- 150 gr Cooked salami
- 150 gr of roasted veal
- four eggs
- a handful of grated parmesan cheese
What to prepare
- an iron skillet
- a fork
- a plate
Grind the cooked salami and the roasted meat.
Beat four whole eggs with a fork, salt and add a handful of grated parmesan cheese, the ground meat and pour in a pan where you have put oil and butter cooking on high heat.
Keep the pan moving until the edges of the omelette rise.
When it seems cooked, turn the omelette over with a dish as wide as the base of the pan and put back on the heat, having added again some butter and oil.
Once cooked, turn the omelette over again and serve hot.
This tasty omelette recalls a legend which was narrated by Vigiu, one of the mètayers working on our farm when I was still a child, a man possessing great wisdom, so witty yet patient with us children.
At sunset, sitting on the wall with him and others in the courtyard, I used to listen carefully and in silence while he told us old tales using a measured and calm rhythm, with timely pauses during the most thrilling parts of the story, modulating his voice according to the different characters of the story, which generally were witches, wizards, famished wolves, pirates and thieves.
At times the moon made fantastic designs in the barnyard, bizarre mazes, swift and soundless flights, which together with his words, made me shiver with fright. And without anybody seeing me, I used to draw nearer to him, without losing a word of what he was saying.
Among all the tales he used to narrate, there was one that is still well known to many people from Alba. The story is associated to an enormous precipice that descends to the Treiso area and where there are seven gullies that keep crumbling all the way down.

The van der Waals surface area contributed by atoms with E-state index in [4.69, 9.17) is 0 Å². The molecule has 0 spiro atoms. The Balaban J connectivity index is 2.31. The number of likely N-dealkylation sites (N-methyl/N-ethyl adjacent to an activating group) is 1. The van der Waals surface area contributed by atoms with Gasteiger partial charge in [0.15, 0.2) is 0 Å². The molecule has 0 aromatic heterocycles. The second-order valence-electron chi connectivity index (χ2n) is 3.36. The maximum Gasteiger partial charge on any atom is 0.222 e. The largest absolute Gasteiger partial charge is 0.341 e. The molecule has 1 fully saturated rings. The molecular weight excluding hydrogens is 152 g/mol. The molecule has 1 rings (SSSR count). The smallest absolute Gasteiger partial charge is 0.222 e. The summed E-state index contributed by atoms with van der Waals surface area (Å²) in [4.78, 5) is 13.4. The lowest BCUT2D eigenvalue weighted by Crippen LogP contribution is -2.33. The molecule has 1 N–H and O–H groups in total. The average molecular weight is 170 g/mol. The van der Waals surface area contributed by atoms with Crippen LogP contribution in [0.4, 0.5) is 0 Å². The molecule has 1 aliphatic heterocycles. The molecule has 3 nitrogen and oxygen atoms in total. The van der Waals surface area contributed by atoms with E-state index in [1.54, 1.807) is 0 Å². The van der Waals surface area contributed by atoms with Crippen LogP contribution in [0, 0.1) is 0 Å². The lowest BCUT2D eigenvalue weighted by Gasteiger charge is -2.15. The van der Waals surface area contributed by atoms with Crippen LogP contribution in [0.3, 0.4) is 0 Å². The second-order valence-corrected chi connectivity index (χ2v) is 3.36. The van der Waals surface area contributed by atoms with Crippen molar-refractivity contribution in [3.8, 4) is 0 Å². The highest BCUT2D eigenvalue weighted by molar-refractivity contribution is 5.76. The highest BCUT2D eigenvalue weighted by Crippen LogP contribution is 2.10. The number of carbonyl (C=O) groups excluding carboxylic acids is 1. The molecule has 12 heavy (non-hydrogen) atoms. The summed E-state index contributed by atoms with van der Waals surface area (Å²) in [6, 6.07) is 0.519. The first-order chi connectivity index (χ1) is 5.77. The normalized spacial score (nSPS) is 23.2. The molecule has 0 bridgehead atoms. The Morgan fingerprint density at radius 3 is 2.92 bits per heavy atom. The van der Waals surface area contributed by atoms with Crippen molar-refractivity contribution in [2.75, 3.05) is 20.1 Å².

That cliff was called Rocche dei sette fratelli (Rocks of the seven brothers) and this is the legend that still lives and that fascinated me so much.
Many years ago, seven brothers lived in that area, six brothers and a sister, all vigorous workers so soundly attached to their land yet quite uncaring toward any other responsibility or task.
That day they all were working in a very vast and beautiful grazing land, which was their pride and they asked their sister to prepare an omelette with meat for lunch (the tricky omelette).
It was Friday, “fast-day”, in which christians never ate meat (and even if I was still a child I knew it well because the nuns of my kindergarten had already told me and I didn’t like to eat the cod fish they used to cook for us, to substitute meat), and the girl reminded her brothers, trying to convince them not to eat the omelette which was considered blasphemous, but nobody listened to her.
So she prepared the omelette and served it, but the six hungry brothers hadn’t yet cut it that the meadow caved in dragging in all seven of them.
Nobody ever found out what happened to the boys; the girl saved her life by hanging on a steep peak that can be seen still today; the “Rocks” are still there, colorless, steep and towering to admonish sinners, who today as yesterday, remain inconsiderate for many other things and not only for religious recurrences such as “fast-day”.
Crediti Foto: jeffreyw